Balloons and How they Changed the World
Balloons and the importance of their impact on human affairs: from adventure and war to launching satellites and life-saving surgery.
A small toy balloon floating free into the sky. A giant hot air balloon filled with passengers peering down at the ground. Classic images, but what about the huge balloons now being developed to help us explore outer space? Or the tiny balloons which bio engineers inflate inside your body to help blood surge through your veins? Or the extraordinary balloonomania that spread across Northern Europe in the late 18th century? Bridget Kendall explores the colourful history of the balloon and its even more intriguing future with guests:
Debbie Fairbrother, Chief of NASA’s Balloon Programme Office.
Professor Claudio Capelli, cardiovascular engineer from the Great Ormond Street Hospital for Children in London.
Fiona Stafford, Professor of literature from Somerville College, University of Oxford.
Photo: NASA’s super pressure balloon is designed for long-duration flights at mid-latitudes to provide scientists and engineers with a means to inexpensively access the ’near-space’ environment for conducting research and technology test missions. The balloon’s operational float altitude is 110,000 feet (33.5 kilometers) (Credit: NASA/Bill Rodman)
Chief of the NASA Balloon Programme Office (BPO). She is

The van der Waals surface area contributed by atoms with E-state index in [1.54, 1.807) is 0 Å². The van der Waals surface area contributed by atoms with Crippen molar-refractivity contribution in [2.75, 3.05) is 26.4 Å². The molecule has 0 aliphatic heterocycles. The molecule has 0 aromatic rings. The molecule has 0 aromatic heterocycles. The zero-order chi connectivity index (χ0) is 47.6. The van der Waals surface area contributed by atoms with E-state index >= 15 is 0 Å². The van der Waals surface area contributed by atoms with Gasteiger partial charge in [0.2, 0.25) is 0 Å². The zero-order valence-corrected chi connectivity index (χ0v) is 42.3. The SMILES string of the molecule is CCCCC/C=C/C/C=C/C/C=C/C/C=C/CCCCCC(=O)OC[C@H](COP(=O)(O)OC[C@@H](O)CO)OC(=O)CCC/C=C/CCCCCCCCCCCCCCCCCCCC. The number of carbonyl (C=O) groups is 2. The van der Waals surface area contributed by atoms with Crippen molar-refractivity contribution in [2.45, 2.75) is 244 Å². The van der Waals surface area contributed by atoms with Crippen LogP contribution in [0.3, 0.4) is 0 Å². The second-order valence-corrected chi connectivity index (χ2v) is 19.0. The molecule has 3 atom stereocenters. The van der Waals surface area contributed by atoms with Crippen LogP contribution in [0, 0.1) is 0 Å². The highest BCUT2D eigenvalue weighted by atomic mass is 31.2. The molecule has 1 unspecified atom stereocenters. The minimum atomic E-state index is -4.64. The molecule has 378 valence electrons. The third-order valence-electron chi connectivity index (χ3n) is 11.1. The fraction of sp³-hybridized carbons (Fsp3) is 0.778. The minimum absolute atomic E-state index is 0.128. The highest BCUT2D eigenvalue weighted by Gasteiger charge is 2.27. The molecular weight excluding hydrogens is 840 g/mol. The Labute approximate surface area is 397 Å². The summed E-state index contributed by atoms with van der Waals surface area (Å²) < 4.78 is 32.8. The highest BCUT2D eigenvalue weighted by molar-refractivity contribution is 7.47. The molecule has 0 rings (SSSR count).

responsible for management of the NASA Scientific Balloon Programme Office, and
the Columbia Scientific Balloon Facility located in Palestine, Texas.
She is an Associate Fellow in the American Institute of Aeronautics and Astronautics, and has received several NASA awards for her ballooning activities.
Dr. Claudio Capelli
Research fellow at the
UCL Institute of Cardiovascular Science in the Clinical Cardiovascular
Engineering Team at the Great Ormond Street Hospital for Children. His research
employs experimental and computational techniques and 3D printing technology to
model cardiovascular diseases and devices and to study the function and
performance of the heart. He Investigates devices, such as catheter balloons,
used during cardiovascular procedures including angioplasty and examines how
these devices work under realistic working conditions using computer modelling.
You can see one of his simulated images in the gallery on the right-hand side of this page.
Prof. Fiona Stafford
Professor of English Literature at Somerville College,
Oxford, where she studies English, Irish and Scottish Romantic poetry and
literature. Her current interests include research into William Wordsworth’s
Lines written a few miles above Tintern Abbey in the UK, the literary
significance of rivers, the difference between landscape and place, and the
links and contrasts between English, Irish and Scottish literature.
Whilst researching an early romantic literature project, Fiona came across many references to balloons and became fascinated by the ‘balloonomania’ raging across France and Britain that was reflected in the literature and poetry of the time.